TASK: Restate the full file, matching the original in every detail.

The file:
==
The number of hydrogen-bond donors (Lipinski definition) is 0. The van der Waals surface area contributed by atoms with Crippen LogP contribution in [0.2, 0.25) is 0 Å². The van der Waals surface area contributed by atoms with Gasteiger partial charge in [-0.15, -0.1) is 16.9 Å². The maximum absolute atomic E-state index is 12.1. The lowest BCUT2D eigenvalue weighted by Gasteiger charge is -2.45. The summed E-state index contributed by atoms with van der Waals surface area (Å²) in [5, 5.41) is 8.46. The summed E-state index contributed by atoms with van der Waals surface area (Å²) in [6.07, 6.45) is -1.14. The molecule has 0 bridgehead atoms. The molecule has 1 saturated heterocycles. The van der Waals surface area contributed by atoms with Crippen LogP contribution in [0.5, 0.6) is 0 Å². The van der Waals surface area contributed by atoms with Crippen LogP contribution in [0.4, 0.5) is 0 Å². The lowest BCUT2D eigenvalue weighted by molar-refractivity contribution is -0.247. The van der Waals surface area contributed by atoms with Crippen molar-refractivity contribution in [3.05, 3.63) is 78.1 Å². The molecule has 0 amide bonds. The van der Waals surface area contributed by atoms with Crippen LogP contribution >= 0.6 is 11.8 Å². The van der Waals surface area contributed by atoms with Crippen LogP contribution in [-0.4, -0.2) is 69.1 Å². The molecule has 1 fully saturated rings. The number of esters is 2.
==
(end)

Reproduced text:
The number of hydrogen-bond donors (Lipinski definition) is 0. The van der Waals surface area contributed by atoms with Crippen LogP contribution in [0.2, 0.25) is 0 Å². The van der Waals surface area contributed by atoms with Gasteiger partial charge in [-0.15, -0.1) is 16.9 Å². The maximum absolute atomic E-state index is 12.1. The lowest BCUT2D eigenvalue weighted by Gasteiger charge is -2.45. The summed E-state index contributed by atoms with van der Waals surface area (Å²) in [5, 5.41) is 8.46. The summed E-state index contributed by atoms with van der Waals surface area (Å²) in [6.07, 6.45) is -1.14. The molecule has 0 bridgehead atoms. The molecule has 1 saturated heterocycles. The van der Waals surface area contributed by atoms with Crippen LogP contribution in [0.5, 0.6) is 0 Å². The van der Waals surface area contributed by atoms with Crippen LogP contribution in [0.4, 0.5) is 0 Å². The lowest BCUT2D eigenvalue weighted by molar-refractivity contribution is -0.247. The van der Waals surface area contributed by atoms with Crippen molar-refractivity contribution in [3.05, 3.63) is 78.1 Å². The molecule has 0 amide bonds. The van der Waals surface area contributed by atoms with Crippen LogP contribution >= 0.6 is 11.8 Å². The van der Waals surface area contributed by atoms with Crippen LogP contribution in [-0.4, -0.2) is 69.1 Å². The molecule has 1 fully saturated rings. The number of esters is 2.